Wednesday, May 20, 2020

Biography of Pompey the Great, Roman Statesman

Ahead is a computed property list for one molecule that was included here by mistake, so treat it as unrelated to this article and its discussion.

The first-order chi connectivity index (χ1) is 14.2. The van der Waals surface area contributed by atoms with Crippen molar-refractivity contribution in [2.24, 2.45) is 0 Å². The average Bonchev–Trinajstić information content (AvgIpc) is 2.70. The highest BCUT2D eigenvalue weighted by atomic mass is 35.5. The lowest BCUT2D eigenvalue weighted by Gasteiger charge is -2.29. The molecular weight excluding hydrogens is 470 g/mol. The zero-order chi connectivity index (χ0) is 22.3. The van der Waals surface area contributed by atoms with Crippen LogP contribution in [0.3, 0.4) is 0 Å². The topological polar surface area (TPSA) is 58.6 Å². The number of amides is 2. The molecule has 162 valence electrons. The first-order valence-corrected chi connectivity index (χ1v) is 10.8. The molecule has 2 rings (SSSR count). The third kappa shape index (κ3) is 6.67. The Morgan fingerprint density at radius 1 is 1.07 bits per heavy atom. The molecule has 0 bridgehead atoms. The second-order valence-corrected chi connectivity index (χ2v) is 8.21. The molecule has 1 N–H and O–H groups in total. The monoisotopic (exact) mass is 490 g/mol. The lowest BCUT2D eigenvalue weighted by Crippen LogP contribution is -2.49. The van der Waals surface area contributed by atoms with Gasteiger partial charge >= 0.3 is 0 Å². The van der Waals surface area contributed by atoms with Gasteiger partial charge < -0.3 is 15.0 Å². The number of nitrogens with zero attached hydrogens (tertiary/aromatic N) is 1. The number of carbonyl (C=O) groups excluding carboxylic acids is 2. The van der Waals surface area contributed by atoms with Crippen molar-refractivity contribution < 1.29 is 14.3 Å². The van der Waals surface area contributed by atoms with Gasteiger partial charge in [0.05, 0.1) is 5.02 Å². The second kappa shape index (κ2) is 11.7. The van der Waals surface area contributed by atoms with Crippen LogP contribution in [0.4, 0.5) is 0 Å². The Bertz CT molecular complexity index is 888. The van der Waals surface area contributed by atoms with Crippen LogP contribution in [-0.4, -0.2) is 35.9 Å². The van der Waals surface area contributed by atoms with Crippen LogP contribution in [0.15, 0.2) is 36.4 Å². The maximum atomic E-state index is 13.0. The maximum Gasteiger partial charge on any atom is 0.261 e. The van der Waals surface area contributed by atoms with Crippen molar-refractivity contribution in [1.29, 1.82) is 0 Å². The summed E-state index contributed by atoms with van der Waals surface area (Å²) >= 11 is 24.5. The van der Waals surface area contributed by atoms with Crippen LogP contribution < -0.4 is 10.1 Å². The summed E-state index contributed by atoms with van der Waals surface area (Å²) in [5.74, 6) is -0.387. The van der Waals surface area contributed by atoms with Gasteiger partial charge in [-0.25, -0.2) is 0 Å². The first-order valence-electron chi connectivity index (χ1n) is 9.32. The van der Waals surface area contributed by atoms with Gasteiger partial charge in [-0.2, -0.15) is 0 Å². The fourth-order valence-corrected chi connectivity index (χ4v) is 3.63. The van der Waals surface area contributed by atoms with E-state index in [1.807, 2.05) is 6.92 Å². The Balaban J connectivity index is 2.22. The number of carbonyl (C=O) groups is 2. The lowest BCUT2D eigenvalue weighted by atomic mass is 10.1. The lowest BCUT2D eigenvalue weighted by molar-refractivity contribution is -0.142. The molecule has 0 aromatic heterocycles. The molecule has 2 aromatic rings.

Pompey the Great (September 29, 106 BCE–September 28, 48  BCE) was one of the main Roman military leaders and statesmen during the final decades of the Roman Republic. He made a political alliance with Julius Caesar, married his daughter, and then fought against him for control of the empire. A skilled warrior, Pompey became known as Pompey the Great. Fast Facts: Pompey the Great Known For: Pompey was a Roman military commander and statesman who was part of the First Triumvirate with Marcus Licinius Crassus and Julius Caesar.Also Known As: Pompey, Gnaeus Pompeius MagnusBorn: September 29, 106 BCE in Picenum, Roman RepublicDied: September 28, 48 BCE in Pelusium, EgyptSpouse(s): Antistia  (m. 86-82 BCE), Aemilia Scaura  (m. 82-79 BCE), Mucia Tertia  (m. 79-61 BCE), Julia  (m. 59-54 BCE), Cornelia Metella  (m. 52-48 BCE)Children: Gnaeus Pompeius, Pompeia Magna, Sextus Pompeius Early Life Unlike Caesar, whose Roman heritage was long and illustrious, Pompey came from a non-Latin family in Picenum (in northern Italy), with money. His father,  Gnaeus Pompeius Strabo, was a member of the Roman Senate. At 23, following in his fathers footsteps, Pompey entered the political scene by raising troops to help Roman general Sulla liberate Rome from the Marians. Marius and Sulla had been at odds ever since Marius took credit for a victory in Africa that his subordinate Sulla had engineered. Their struggles led to many Roman deaths and unthinkable violations of Roman law, such as bringing an army into the city itself. Pompey was a Sullan and a supporter of the conservative Optimates. A novus homo, or new man, Marius was Julius Caesars uncle and a supporter of the populist group known as the Populares. Pompey fought Marius men in Sicily and Africa. For his bravery in battle, he was given the title Pompey the Great (Pompeius Magnus). Sertorian War and Third Mithridatic War Civil war continued in Rome when Quintus Sertorius, one of the Populares, launched an attack against the Sullans in the Western Roman Empire. Pompey was sent to assist the Sullans  in the fighting, which lasted from 80 BCE to 72 BCE. Pompey was a skilled strategist; he used his forces to draw out the enemy and attack them when they least suspected it. In 71 BCE, he helped Roman leaders suppress the slave uprising led by Spartacus, and he later played a role in the defeat of the pirate menace. When he invaded the country of Pontus, in Asia Minor, in 66 BCE, Mithridates, who had long been a thorn in Romes side, fled to the Crimea where he arranged for his own death. This meant the Mithridatic wars were finally over; Pompey could take credit for another victory. On behalf of Rome, Pompey also took control of Syria in 64 BCE​ and captured Jerusalem. When he returned to Rome in 61 BCE, he held a triumphal celebration. The First Triumvirate Along with Marcus Licinius Crassus and Julius Caesar, Pompey formed what is known as the First Triumvirate, which became the dominating force in Roman politics. Together, these three rulers were able to seize power from some of the Optimates and resist the power of the Roman nobles in the Senate. Like Pompey, Caesar was a skilled and highly respected military leader; Crassus was the wealthiest man in the Roman Empire. The alliances between the three men, however, were personal, tenuous, and short-lived. Crassus was not happy that Pompey had taken credit for overcoming the Spartans, but with Caesar mediating, he agreed to the arrangement for political ends. When Pompeys wife Julia (Caesars daughter) died, one of the main links broke. Crassus, a less capable military leader than the other two, was killed in military action in Parthia. Civil War After the dissolution of the First Triumvirate, tensions began to escalate between Pompey and Caesar. Some Roman leaders, including those who had previously resisted the authority of Pompey and Caesar, decided to back Pompey in an election for consul, fearing that the failure to do so would create a power vacuum in Rome. Pompey then married Cornelia, the daughter of the Roman consul Metellus Scipio. For a time, Pompey controlled much of the Roman Empire while Caesar continued his campaigns abroad. In 51 BCE, Pompey made moves to relieve Caesar of his command. He promised to give up his own armies as well; however, some scholars claim that this was merely a ploy to hurt public opinion of Caesar, who no one expected would surrender his forces. Negotiations continued unsuccessfully for some time, with neither commander willing to make military concessions, and eventually the conflict turned into outright war. The Great Roman Civil War—also known as Caesars Civil War—lasted four years, from 49 to 45 BCE. It came to an end with Caesars decisive victory at the Battle of Munda. Death Pompey and Caesar first faced each other as enemy commanders after Caesar, defying orders from Rome, crossed the Rubicon. Caesar was the victor of the battle at Pharsalus in Greece, where he was outnumbered by Pompeys forces. After the defeat, Pompey fled to Egypt, where he was killed and his head cut off so that it could be sent to Caesar. Legacy Even though he turned against Caesar, Pompey was widely admired by his countrymen for his role in the conquest of various territories. He was especially admired by the nobles, and statues of him were placed in Rome as a tribute to his military and political accomplishments. His image was printed on silver coins in 40 BCE. Pompey has been depicted in a number of films and television series, including Julius Caesar, Rome, Ancient Rome: The Rise and Fall of an Empire, and Spartacus: War of the Damned. Sources Fields, Nic.  Warlords of Republican Rome: Caesar versus Pompey. Casemate, 2010.Gillespie, William Ernest.  Caesar, Cicero and Pompey: the Roman Civil War. 1963.Morrell, Kit.  Pompey, Cato, and the Governance of the Roman Empire. Oxford University Press, 2017.Seager, Robin.  Pompey, a Political Biography. University of California Press, 1979.